Our Foundress

Mary Ward was born in Yorkshire, England in 1585 at a time of severe persecution of Catholics. Despite the sufferings, loss of property and even death of dear ones, many of her friends, relatives, and acquaintances remained faithful to their religion. Brought up in such an atmosphere of heroism and self-sacrifice, Mary grew up to be a woman of deep faith, steely determination and unswerving loyalty to the Church. Already at the age of 15 she decided to be ‘wholly God’s’ but it was only when she reached the age of 21 that she was allowed to follow her dream of becoming a religious. In 1606 she crossed the English Channel and went over to St. Omer (Belgium) where she joined a Poor Clare’s Convent as a lay sister only to discover later that she was not to be a Poor Clare. She left the Convent; after a few more years of search and struggle she returned to England where she spent her time visiting lapsed Catholics and prisoners, helping and supporting priests and arranging for them to administer the sacraments. One day in 1609 God showed her clearly that she was to do something else ‘more to the glory of God’ the exact nature of which still remained unclear to her.

Attracted by her warm and charming personality and inspired by her heroic spirit and obvious love for the Lord, several young women of her circle of friends, relatives and acquaintances joined her. Together they went to the Continent where Mary opened a number of schools for children. Seeing the success and apostolic impact of her work, Church and Civil authorities invited her to open schools in their countries. Soon Mary began to think of establishing a religious order. But women religious of the time had to observe strict enclosure, a rule that limited their activities to little more than prayer and household chores. Mary Ward was directed by God through a series of mystical experiences to find an Order modelled on the pattern of the Society of Jesus. She wanted her Congregation to be directly under the Pope and be free from enclosure, the obligation of the choir and the wearing of religious habit. These were novel ideas and not acceptable to the church and Mary’s initiatives brought in a storm of protests from all sides because her attempt to begin an apostolic Order for women went against the norms and practices of the time. But Mary, realizing the great opportunities open to women in defending and protecting Faith, refused to bow down to the pressures. As a result she had to suffer much and was branded as a heretic and imprisoned and her Congregation suppressed. Only a faithful band remained loyal to her vision. Despite all attempts to discredit her and destroy her work, she remained firm, utterly convinced of her mission. Though later she was exonerated from all charges of heresy and given permission to live with her companions in Rome, the ban forbidding her foundation was not revoked. Despite the many hurdles in the way of obtaining the approbation of her Institute, Mary placed her trust in the Lord as she says, “What is not done in one year can be done in another. We must wait for God Almighty’s leisure, for we must follow, not go before Him.” The years of waiting and uncertainty took its toll on Mary’s health. In 1640 she returned to England where a civil war was raging. She and her companions sought refuge in Heworth, a village outside York. There she spent the last months of her life and on 30th January 1645 she breathed her last, pronouncing the name of Jesus three times.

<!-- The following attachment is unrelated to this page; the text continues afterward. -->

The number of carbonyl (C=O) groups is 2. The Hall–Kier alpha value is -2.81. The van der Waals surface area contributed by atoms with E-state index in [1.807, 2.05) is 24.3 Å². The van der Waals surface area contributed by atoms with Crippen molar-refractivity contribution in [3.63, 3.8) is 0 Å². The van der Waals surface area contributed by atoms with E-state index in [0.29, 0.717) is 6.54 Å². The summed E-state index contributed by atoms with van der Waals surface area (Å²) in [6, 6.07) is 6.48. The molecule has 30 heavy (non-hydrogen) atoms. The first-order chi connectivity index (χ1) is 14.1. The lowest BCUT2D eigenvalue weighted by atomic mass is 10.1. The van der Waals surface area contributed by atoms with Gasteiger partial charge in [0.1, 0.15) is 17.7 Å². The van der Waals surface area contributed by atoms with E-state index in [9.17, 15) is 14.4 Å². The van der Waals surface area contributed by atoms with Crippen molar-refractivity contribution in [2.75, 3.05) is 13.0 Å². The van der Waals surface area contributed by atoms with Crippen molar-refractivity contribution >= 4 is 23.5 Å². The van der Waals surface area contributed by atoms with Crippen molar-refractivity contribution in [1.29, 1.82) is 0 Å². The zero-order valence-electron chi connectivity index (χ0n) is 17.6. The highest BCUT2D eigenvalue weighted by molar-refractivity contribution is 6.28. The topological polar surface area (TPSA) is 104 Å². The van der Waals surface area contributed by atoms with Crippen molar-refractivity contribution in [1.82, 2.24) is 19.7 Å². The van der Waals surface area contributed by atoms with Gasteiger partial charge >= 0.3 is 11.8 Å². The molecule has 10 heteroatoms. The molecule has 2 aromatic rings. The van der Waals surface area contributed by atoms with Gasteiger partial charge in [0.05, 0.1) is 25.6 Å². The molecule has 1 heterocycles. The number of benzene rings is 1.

Mary Ward is buried in the cemetery of the Anglican Church, Osbaldwick and her grave stone is still kept inside the church which bears the following inscription: The aim of the School is to help prepare the students spiritually, intellectually, morally and socially for their lives in the world today. Whatever the necessary changes in educational structures and methods, there are certain emphasis which the Loreto tradition seeks to value and retain :

  • A lively concern for the personal vocation and moral formation of each pupil.
  • The preparation of pupils for their influential role in the family and in society, especially in the moral sphere.
  • A real care of the less able and under-privileged so that they may develop to their capacity their talents and gifts.
  • Training in the making of responsible personal decisions and in the acceptance of leadership through genuine conviction and a sense of right values.
  • The formation of a Christian conscience regarding social justice.
  • The development of logical reasoning and critical judgment particularly with regard to the mass media.
  • The appreciation and transmission of the heritage of language and culture.
  • The training of the aesthetic sense, especially through the creative arts.
  • A Christian world-wide view which transcends religious differences, national barriers, social classes an economic pressures.
  • “A genuine education aims at the formation of human person with respect of his ultimate goal and simultaneously with respect of the good of those societies of which as a man, he is a member, and in whose responsibilities as an adult, he will share."

The Loreto sisters belong to the Irish branch of the Institute of the Blessed Virgin Mary (I.B.V.M.) founded by Mary Ward, an English-woman, at the beginning of the 17th century. The education of girls is the main work of the Loreto Sisters who now have schools and colleges in Australia, America, Bangladesh, England, Gibraltar, India, Ireland, Kenya, Mauritius, Nepal, Spain and South Africa. In December 1841 the first Loreto sisters came to India. In January 1842 they opened Loreto House, Calcutta. Loreto presence is now in Asansol, Calcutta, Delhi, Lucknow, Shillong, Shimla, Ranchi, Trichy, Lolay, Pannigatta, Sadam, Sikkim and Nepal.

of Loreto Convent, Darjeeling

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